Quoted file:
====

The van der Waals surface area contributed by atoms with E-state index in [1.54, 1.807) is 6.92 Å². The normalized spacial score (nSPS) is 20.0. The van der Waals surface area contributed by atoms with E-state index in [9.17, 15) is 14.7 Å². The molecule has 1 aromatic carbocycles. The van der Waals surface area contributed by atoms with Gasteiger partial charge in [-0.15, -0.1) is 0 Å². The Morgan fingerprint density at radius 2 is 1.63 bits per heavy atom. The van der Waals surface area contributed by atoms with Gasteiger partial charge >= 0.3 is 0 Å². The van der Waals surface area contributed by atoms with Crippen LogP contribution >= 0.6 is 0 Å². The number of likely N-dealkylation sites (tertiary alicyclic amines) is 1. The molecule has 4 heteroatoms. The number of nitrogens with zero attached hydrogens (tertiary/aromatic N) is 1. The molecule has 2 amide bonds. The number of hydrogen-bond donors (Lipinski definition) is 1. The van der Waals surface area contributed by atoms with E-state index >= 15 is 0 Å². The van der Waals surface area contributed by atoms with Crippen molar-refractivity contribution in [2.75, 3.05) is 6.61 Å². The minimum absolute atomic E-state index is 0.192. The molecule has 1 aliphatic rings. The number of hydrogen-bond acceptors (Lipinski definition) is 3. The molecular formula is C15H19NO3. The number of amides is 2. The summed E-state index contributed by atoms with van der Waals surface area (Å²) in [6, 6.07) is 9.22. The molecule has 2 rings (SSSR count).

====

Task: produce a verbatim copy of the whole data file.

The van der Waals surface area contributed by atoms with E-state index in [1.54, 1.807) is 6.92 Å². The normalized spacial score (nSPS) is 20.0. The van der Waals surface area contributed by atoms with E-state index in [9.17, 15) is 14.7 Å². The molecule has 1 aromatic carbocycles. The van der Waals surface area contributed by atoms with Gasteiger partial charge in [-0.15, -0.1) is 0 Å². The Morgan fingerprint density at radius 2 is 1.63 bits per heavy atom. The van der Waals surface area contributed by atoms with Gasteiger partial charge >= 0.3 is 0 Å². The van der Waals surface area contributed by atoms with Crippen LogP contribution >= 0.6 is 0 Å². The number of likely N-dealkylation sites (tertiary alicyclic amines) is 1. The molecule has 4 heteroatoms. The number of nitrogens with zero attached hydrogens (tertiary/aromatic N) is 1. The molecule has 2 amide bonds. The number of hydrogen-bond donors (Lipinski definition) is 1. The van der Waals surface area contributed by atoms with E-state index >= 15 is 0 Å². The van der Waals surface area contributed by atoms with Crippen molar-refractivity contribution in [2.75, 3.05) is 6.61 Å². The minimum absolute atomic E-state index is 0.192. The molecule has 1 aliphatic rings. The number of hydrogen-bond acceptors (Lipinski definition) is 3. The molecular formula is C15H19NO3. The number of amides is 2. The summed E-state index contributed by atoms with van der Waals surface area (Å²) in [6, 6.07) is 9.22. The molecule has 2 rings (SSSR count).